Health promotion capacity building services and resources
Health promotion includes promoting healthy behaviours, creating supportive environments and encouraging healthy public policies. Effective interventions may occur in settings such as workplaces, schools, clinics, and communities with partnership and capacity building across multiple sectors and diverse organizations. Health promotion also takes a life course perspective that includes reproductive and child health, youth and teens, adults, and seniors.
Chronic diseases are the leading cause of death and disability in Canada and Ontario. Four risk factors (unhealthy eating, physical inactivity, harmful use of alcohol, and tobacco use) are major contributors to the burden of chronic diseases, such as cancer, cardiovascular disease, respiratory disease, and diabetes. Other chronic diseases include musculoskeletal, neurological, mental health and substance misuse disorders. Chronic diseases and the related risk factors are distributed across social gradients and reflect environmental and socially determined exposures. A life course perspective recognizes that biological, social and environmental factors in early life (e.g. exposures at critical periods and the lifetime accumulation of risk) are associated with higher risk of chronic disease in adulthood. In addressing chronic diseases and their risk factors, public health must consider health equity and the socio-ecological context.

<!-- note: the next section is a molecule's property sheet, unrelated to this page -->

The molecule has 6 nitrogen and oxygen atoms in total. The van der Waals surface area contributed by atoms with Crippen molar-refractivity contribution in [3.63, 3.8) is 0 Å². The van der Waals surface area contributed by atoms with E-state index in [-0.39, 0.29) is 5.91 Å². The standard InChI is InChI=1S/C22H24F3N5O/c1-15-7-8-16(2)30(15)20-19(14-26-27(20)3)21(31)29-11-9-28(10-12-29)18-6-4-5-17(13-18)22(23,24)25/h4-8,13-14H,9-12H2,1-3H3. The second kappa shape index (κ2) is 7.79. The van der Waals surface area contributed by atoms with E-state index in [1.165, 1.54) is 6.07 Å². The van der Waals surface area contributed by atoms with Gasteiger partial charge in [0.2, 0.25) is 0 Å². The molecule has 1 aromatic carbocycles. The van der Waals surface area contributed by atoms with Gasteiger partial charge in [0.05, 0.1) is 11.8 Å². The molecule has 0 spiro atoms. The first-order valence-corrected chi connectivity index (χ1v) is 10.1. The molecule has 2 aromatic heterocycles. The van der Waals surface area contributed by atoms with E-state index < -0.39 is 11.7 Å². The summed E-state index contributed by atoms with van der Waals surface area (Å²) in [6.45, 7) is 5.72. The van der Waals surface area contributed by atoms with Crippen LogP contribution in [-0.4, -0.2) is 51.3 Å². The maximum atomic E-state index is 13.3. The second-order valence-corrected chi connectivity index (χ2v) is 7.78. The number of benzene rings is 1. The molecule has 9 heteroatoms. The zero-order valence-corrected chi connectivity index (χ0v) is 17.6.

Injury prevention is an important public health mandate for Public Health Ontario. Preventable injuries from falls, motor vehicle collisions, alcohol and substance misuse, drowning, pedestrian injuries, poisoning and burns are a leading cause of morbidity and mortality among children and youth. In 2009, injuries accounted for 4,643 deaths and an estimated $3.4 billion in direct health care costs in Ontario. Public Health Ontario provides scientific and technical advice to supports injury prevention initiatives.
While Ontario has many resources for health promotion and chronic disease and injury prevention there is a need to coordinate, synthesize, develop, and disseminate the best evidence in these areas. As a hub organization, Public Health Ontario will fulfill this need by:
- Linking with local, regional, provincial, national and international resources
- Generating new knowledge through surveillance, research and analysis
- Translating knowledge into tools and practical information to inform evidence-based policy and practice
- Enabling knowledge exchange between research, public health, and communities of practice and networks